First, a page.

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Drivers of seasonality contrasts in sea surface temperature and freshwater flux within the Intertropical and South Indian Ocean Convergence Zone – Holocene and present (CENTA2-SGGE12-ZINK2)


Project Description

The Scattered Islands are unique coral reef atolls located in the southwestern Indian Ocean along the climatologically important South Equatorial Current and Mozambique Channel ocean gateway. The latter is one of the crucial global surface ocean thermohaline circulation pathways transporting heat and salt from the Indian Ocean to the South Atlantic (Beal et al., 2011). Furthermore, the southern Scattered Islands (Europa) are located within the South Indian Ocean Convergenze Zone (SICZ) which controls sea level pressure and circulation anomalies that deliver moisture to Madagascar and Sub-Saharan Africa (Fig. 1; Barimalala et al., 2019). The SICZ behaves in anti-phase to the Intertropical Convergenze Zone (ITCZ) which controls rainfall over the tropical latitudes of the Indian Ocean and Equatorial Africa and northern Madagascar. Improved knowledge of the anti-phase behaviour in rainfall producing systems in the western Indian Ocean across varying climate boundary conditions would be of enormous value to understand drivers of droughts and floods affecting African societies (Tierney et al., 2015).

We aim to fill an important data gap in seasonal meteorological and oceanographic processes through retrospective monitoring of climate change from modern and fossil coral geochemistry and calcification records. We will assess changes in seasonality, as well as interannual and decadal time scale climate variability for the Common Era and the Holocene from massive corals in a low human footprint context of the Scattered Islands. We will thereby generate vital knowledge on seasonal climate variables that is currently missing from low resolution sediment core studies along this globally important ocean current route. We will target Europa Island where we have drilled living massive Porites spp. and Last Millenium/Holocene boulders from storm deposits during a research cruise with the vessel Marion Dufresne II in April 2019.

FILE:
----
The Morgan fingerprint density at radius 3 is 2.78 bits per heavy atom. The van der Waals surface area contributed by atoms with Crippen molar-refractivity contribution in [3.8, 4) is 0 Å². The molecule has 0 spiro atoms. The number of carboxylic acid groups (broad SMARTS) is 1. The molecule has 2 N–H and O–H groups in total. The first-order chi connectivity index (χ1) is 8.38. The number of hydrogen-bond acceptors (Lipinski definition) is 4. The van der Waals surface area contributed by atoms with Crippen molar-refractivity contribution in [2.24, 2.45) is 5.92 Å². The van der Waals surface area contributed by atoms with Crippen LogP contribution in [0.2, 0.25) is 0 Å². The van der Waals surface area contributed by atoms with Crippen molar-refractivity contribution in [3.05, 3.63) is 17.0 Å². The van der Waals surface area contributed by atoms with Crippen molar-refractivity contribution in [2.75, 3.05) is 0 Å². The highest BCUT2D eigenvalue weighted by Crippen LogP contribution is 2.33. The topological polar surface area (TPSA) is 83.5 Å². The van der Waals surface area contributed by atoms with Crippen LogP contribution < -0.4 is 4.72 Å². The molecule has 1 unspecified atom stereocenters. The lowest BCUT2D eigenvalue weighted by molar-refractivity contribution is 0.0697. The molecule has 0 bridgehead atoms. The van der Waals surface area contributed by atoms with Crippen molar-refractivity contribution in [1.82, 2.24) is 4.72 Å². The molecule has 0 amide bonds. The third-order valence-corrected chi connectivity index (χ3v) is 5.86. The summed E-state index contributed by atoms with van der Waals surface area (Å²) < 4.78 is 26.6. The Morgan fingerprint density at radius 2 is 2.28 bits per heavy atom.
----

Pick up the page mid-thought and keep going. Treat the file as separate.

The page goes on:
To understand the ITCZ vs SICZ anti-phase behaviour, we will contrast our data from subtropical Europa Island with new cores from Mauritius (similar latitude as Europa) and published data from the Seychelles (under the ITCZ; Zinke et al., 2014). We will make use of a suite of climate model simulations to quantify the influence of changing orbital conditions on the ITCZ and SICZ.

Entry Requirements:

UK Bachelor Degree with at least 2:1 in a relevant subject or overseas equivalent.

Available for UK and EU applicants only.

Applicants must meet requirements for both academic qualifications and residential eligibility: http://www.nerc.ac.uk/skills/postgrad/

How to Apply:

Please follow refer to the How to Apply section at http://www2.le.ac.uk/study/research/funding/centa/how-to-apply-for-a-centa-project and use the Geography Apply button to submit your PhD application.

Upload your CENTA Studentship Form in the proposal section of the application form.

In the funding section of the application please indicate you wish to be considered for NERC CENTA Studentship.

Under the proposal section please provide the name of the supervisor and project title/project code you want to apply for.

Funding Notes

This project is one of a number of fully funded studentships available to the best UK and EU candidates available as part of the NERC DTP CENTA consortium.

For more details of the CENTA consortium please see the CENTA website: View Website.

Applicants must meet requirements for both academic qualifications and residential eligibility: View Website

The studentship includes a 3.5 year tuition fee waiver at UK/EU rates

An annual tax free stipend (For 2019/20 this is currently £15,009)

Research Training Support Grant (RTSG) of £8,000.

References

Barimalala, R., Desbiolles, F., Blamey, R. C., & Reason, C. (2018). ‘Madagascar influence on the South Indian Ocean Convergence Zone, the Mozambique Channel Trough and southern African rainfall.’ Geophysical Research Letters, 45,11,380–11,389.

Beal, L. M., et al. (2011) ‘On the role of the Agulhas Current in global climate’, Nature, 472, 429-436.

Hennekam, R., Zinke, J., ten Have, M., Brummer, G.J.A. and Reichart, G.-J. (2018) ‘Cocos (Keeling) corals reveal 200 years of multi-decadal modulation of southeast Indian Ocean hydrology by Indonesian Throughflow’, Paleoceanography and Paleoclimatology, 33, doi: 10.1002/2017PA003181.

Hopcroft, P. et al. (in preparation), Transient simulations of the Holocene: role of convection-vegetation coupling for abrupt biome shifts in North Africa.

Tierney, J., Ummenhofer, C., Demenocal, P. B. (2015) ‘Past and future rainfall in the Horn of Africa’, Sci. Adv. 2015, 1:e1500682, DOI:10.1126/sciadv.1500682

Tindall, J, Vales, P. & Sime, L (2010), Stable water isotopes in HadCM3: Isotopic signature of El Nino–Southern Oscillation and the tropical amount effect, J Geophys Res, 114, D04111.

Zinke, J., Pfeiffer, M., Park, W., Schneider, B., Reuning, L., Dullo, W.-Chr., Camoin, G. F., Mamgini, A., Schroeder-Ritzrau, A., Garbe-Schönberg, D. and Davies, G. R. (2014) ‘Seychelles coral record of changes in sea surface temperature bimodality in the western Indian Ocean from the Mid-Holocene to the present.’ Climate Dynamics 43 (3), 689-708.

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